I think I had the same wooahhhhh coool reaction as so many others did when this tweet was going around:

Certainly, good writing is more than just varied sentence length, but this is a fantastic visualization that makes an excellent point. It wouldn't hurt to be able to see this kind of thing in our own writing, in an on-demand fashion while editing.

After tweeting that I wasn't quite sure how best to go about it, a bunch of folks chimed in with their takes on how they would do it.


Dave took a crack at it within a single tweet. His idea is essentially:

  1. Loop through all paragraphs.
  2. Make an array of sentences by splitting the whole string on periods.
  3. Wrap each sentence in a span with a data attribute of how many words in that sentence.

The data attributes could then be used in CSS selectors to colorize. The idea didn't quite work as written, but I was able to extrapolate that idea into a working concept, if slightly more verbose:

See the Pen Sentence Colorizer by Chris Coyier (@chriscoyier) on CodePen.

Note that this demo:

  • Doesn't take into account almost any edge case. Note the hyphenated word fail there. Things like "Mrs. Robinson" would be an obvious edge case this doesn't deal with.
  • Isn't particularly efficient.

Before we get too far here, It was pointed out several times to me that the UI shown in that tweet looks an awful lot like Hemmingway App.

Indeed it does. I wonder if it's some kind of hidden feature or something? I wasn't able to find any sentence length colorizer feature poking around in there a bit. It highlights other things in useful ways though.

And speaking of highlighting sentences for useful alterior purposes, Tone Analyzer is an experiment to do that:

There is also an Angular JS lib that can be used to colorize arbitrary lengths of text:


Pim Derks created an actual bookmarklet to do the job! Very cool.

I'll post here for posterity:

javascript:(function()%7Bvar%20colors%20%3D%20%5B'%23faf5cb'%2C%20'%23fcd2fa'%2C%20'%23c7f4c9'%2C%20'%23a7f3f1'%5D%3B%5B%5D.slice.apply(document.querySelectorAll('p%2C%20dt%2C%20dd%2Cli')).forEach(function(n)%7Bvar%20s%20%3D%20n.innerHTML.split('.%20')%3Bs.forEach(function(s)%7Bvar%20words%20%3D%20s.split('%20')%2Clength%20%3D%20words.length%3B%7D)%3Bvar%20r%20%3D%20''%3Bs.map(function(s)%7Bvar%20l%20%3D%20s.split(%22%20%22).length%2C%20c%3Bswitch(l)%7Bcase%201%3Acase%202%3Ac%20%3D%20colors%5B0%5D%3Bbreak%3Bcase%203%3Acase%204%3Acase%205%3Acase%206%3Ac%20%3D%20colors%5B1%5D%3Bbreak%3Bcase%207%3Acase%208%3Acase%209%3Acase%2010%3Acase%2011%3Acase%2012%3Ac%20%3D%20colors%5B2%5D%3Bbreak%3Bdefault%3Ac%20%3D%20colors%5B3%5D%3Bbreak%3B%7Dr%20%2B%3D%20'%3Cspan%20style%3D%22background-color%3A'%20%2B%20c%20%2B%20'%22%3E'%20%2B%20s%20%2B%20'.%20%3C%2Fspan%3E'%3B%7D)%3Bn.innerHTML%20%3D%20r%3B%7D)%7D)()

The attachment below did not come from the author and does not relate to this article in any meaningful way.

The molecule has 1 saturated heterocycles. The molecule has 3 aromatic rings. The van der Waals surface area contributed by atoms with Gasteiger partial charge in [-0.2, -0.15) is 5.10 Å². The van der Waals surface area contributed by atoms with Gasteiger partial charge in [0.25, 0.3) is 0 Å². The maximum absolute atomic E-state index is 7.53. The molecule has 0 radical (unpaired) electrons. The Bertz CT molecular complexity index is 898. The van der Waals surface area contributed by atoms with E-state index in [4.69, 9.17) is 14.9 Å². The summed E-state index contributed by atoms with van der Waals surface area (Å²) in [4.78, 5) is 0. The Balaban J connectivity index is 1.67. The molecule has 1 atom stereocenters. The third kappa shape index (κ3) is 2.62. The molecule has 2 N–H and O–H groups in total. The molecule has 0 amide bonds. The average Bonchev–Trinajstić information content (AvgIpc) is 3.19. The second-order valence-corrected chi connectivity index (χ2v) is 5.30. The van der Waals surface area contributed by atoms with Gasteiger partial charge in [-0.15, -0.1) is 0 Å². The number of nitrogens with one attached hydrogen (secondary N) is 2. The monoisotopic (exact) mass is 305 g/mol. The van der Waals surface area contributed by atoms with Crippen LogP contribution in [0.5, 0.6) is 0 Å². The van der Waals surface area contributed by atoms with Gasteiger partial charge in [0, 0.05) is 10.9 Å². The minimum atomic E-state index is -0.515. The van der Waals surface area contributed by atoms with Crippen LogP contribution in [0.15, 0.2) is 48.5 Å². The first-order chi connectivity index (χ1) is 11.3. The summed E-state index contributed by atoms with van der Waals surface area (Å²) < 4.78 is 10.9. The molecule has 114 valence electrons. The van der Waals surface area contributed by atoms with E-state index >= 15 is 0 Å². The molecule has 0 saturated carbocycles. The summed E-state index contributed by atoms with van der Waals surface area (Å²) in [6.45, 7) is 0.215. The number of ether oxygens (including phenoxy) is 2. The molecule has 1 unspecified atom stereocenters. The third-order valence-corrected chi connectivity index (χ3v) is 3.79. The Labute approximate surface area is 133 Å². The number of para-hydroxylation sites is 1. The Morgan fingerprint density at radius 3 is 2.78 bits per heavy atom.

I was able to get it to work:

I also un-URL Encoded it, and dropped it here in a fork of my Pen so you can take a look at the code more easily (has some minor bugs like doubling up periods at the end):

See the Pen Sentence Colorizer by Chris Coyier (@chriscoyier) on CodePen.


Brandon Brule took a crack at it:

See the Pen Highlight sentence length by Brandon Brule (@brandonbrule) on CodePen.

I do like applying either styling or range-specific classes in JavaScript. The [data-wc] approach was hard because you have to be very explicit. You can't really do [data-wc>10].


Antoinette Janus has a nicely-done take as well:

See the Pen Text Highlighter by Antoinette Janus (@acjdesigns) on CodePen.


Jonathan Williamson created a demo with a textarea and the colorization is separate and updated as-you-type:

See the Pen Gary Provost by Jonathan Williamson (@jon-w1) on CodePen.


The original tweet was all about the beauty of varied sentence length. Beauty in how the writing feels and reads. It wasn't really about the colors or visualization of it, that just served to explain the message. But the colors were kinda beautiful too.

In another bit of prior art here, Sanne Peters did some visualized poems that maps words to colors so you can see them as well as read them:


Also remember we're no stranger to Boomarklets That Help With Text™. A few years ago we tackled one that helped show you where an ideal line length for readability should land:

See the Pen Bookmarklet to make the text between 45 and 75 characters turn red. by Chris Coyier (@chriscoyier) on CodePen.


And that is what an active tweet thread can bring!